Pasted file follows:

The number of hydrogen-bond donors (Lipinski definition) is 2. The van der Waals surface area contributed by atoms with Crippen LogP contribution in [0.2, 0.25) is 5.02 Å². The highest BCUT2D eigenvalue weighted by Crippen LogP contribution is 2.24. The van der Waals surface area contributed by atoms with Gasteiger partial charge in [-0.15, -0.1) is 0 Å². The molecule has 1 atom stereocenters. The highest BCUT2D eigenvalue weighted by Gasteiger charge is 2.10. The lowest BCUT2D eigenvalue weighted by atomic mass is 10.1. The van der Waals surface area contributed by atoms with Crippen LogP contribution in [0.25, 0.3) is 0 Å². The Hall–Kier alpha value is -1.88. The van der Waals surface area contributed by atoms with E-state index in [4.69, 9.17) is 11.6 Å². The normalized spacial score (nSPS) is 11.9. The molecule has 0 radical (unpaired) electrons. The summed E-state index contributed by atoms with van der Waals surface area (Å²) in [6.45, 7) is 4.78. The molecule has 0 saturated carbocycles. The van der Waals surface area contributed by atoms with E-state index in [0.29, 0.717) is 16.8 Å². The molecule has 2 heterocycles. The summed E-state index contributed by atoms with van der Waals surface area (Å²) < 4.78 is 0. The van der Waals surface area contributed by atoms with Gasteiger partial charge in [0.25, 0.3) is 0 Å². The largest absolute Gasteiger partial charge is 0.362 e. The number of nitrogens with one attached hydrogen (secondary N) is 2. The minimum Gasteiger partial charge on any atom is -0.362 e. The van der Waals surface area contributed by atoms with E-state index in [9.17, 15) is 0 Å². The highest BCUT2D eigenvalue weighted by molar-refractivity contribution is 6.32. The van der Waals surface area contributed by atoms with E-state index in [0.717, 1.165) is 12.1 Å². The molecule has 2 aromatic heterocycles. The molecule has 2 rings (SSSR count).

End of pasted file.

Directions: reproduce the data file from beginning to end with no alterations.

The number of hydrogen-bond donors (Lipinski definition) is 2. The van der Waals surface area contributed by atoms with Crippen LogP contribution in [0.2, 0.25) is 5.02 Å². The highest BCUT2D eigenvalue weighted by Crippen LogP contribution is 2.24. The van der Waals surface area contributed by atoms with Gasteiger partial charge in [-0.15, -0.1) is 0 Å². The molecule has 1 atom stereocenters. The highest BCUT2D eigenvalue weighted by Gasteiger charge is 2.10. The lowest BCUT2D eigenvalue weighted by atomic mass is 10.1. The van der Waals surface area contributed by atoms with Crippen LogP contribution in [0.25, 0.3) is 0 Å². The Hall–Kier alpha value is -1.88. The van der Waals surface area contributed by atoms with E-state index in [4.69, 9.17) is 11.6 Å². The normalized spacial score (nSPS) is 11.9. The molecule has 0 radical (unpaired) electrons. The summed E-state index contributed by atoms with van der Waals surface area (Å²) in [6.45, 7) is 4.78. The molecule has 0 saturated carbocycles. The van der Waals surface area contributed by atoms with E-state index in [0.29, 0.717) is 16.8 Å². The molecule has 2 heterocycles. The summed E-state index contributed by atoms with van der Waals surface area (Å²) < 4.78 is 0. The van der Waals surface area contributed by atoms with Gasteiger partial charge in [0.25, 0.3) is 0 Å². The largest absolute Gasteiger partial charge is 0.362 e. The number of nitrogens with one attached hydrogen (secondary N) is 2. The minimum Gasteiger partial charge on any atom is -0.362 e. The van der Waals surface area contributed by atoms with E-state index in [9.17, 15) is 0 Å². The highest BCUT2D eigenvalue weighted by molar-refractivity contribution is 6.32. The van der Waals surface area contributed by atoms with E-state index in [0.717, 1.165) is 12.1 Å². The molecule has 2 aromatic heterocycles. The molecule has 2 rings (SSSR count).